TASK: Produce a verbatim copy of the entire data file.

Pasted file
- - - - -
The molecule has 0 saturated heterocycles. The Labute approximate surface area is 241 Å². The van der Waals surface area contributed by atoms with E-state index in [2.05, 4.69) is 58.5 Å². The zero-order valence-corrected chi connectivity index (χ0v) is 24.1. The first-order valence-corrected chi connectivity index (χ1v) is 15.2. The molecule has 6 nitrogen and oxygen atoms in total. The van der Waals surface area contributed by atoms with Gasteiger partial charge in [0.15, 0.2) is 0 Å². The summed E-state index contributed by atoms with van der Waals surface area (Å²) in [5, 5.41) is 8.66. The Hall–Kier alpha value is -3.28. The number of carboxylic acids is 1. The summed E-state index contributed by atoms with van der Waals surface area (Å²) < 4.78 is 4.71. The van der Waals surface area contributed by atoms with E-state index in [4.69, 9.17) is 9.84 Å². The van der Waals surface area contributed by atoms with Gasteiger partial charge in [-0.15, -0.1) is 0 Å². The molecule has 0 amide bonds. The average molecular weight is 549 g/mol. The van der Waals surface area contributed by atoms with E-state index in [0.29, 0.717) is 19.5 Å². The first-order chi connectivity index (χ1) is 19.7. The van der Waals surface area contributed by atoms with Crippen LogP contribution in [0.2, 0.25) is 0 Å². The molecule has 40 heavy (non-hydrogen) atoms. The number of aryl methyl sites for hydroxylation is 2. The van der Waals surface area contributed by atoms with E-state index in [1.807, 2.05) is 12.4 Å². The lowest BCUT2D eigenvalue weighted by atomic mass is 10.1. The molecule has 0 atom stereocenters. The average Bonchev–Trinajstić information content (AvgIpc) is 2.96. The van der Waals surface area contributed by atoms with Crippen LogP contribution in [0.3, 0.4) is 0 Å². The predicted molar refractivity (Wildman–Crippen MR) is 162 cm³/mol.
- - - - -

The molecule has 0 saturated heterocycles. The Labute approximate surface area is 241 Å². The van der Waals surface area contributed by atoms with E-state index in [2.05, 4.69) is 58.5 Å². The zero-order valence-corrected chi connectivity index (χ0v) is 24.1. The first-order valence-corrected chi connectivity index (χ1v) is 15.2. The molecule has 6 nitrogen and oxygen atoms in total. The van der Waals surface area contributed by atoms with Gasteiger partial charge in [0.15, 0.2) is 0 Å². The summed E-state index contributed by atoms with van der Waals surface area (Å²) in [5, 5.41) is 8.66. The Hall–Kier alpha value is -3.28. The number of carboxylic acids is 1. The summed E-state index contributed by atoms with van der Waals surface area (Å²) < 4.78 is 4.71. The van der Waals surface area contributed by atoms with E-state index in [4.69, 9.17) is 9.84 Å². The van der Waals surface area contributed by atoms with Gasteiger partial charge in [-0.15, -0.1) is 0 Å². The molecule has 0 amide bonds. The average molecular weight is 549 g/mol. The van der Waals surface area contributed by atoms with E-state index in [0.29, 0.717) is 19.5 Å². The first-order chi connectivity index (χ1) is 19.7. The van der Waals surface area contributed by atoms with Crippen LogP contribution in [0.2, 0.25) is 0 Å². The molecule has 40 heavy (non-hydrogen) atoms. The number of aryl methyl sites for hydroxylation is 2. The van der Waals surface area contributed by atoms with E-state index in [1.807, 2.05) is 12.4 Å². The lowest BCUT2D eigenvalue weighted by atomic mass is 10.1. The molecule has 0 atom stereocenters. The average Bonchev–Trinajstić information content (AvgIpc) is 2.96. The van der Waals surface area contributed by atoms with Crippen LogP contribution in [0.3, 0.4) is 0 Å². The predicted molar refractivity (Wildman–Crippen MR) is 162 cm³/mol.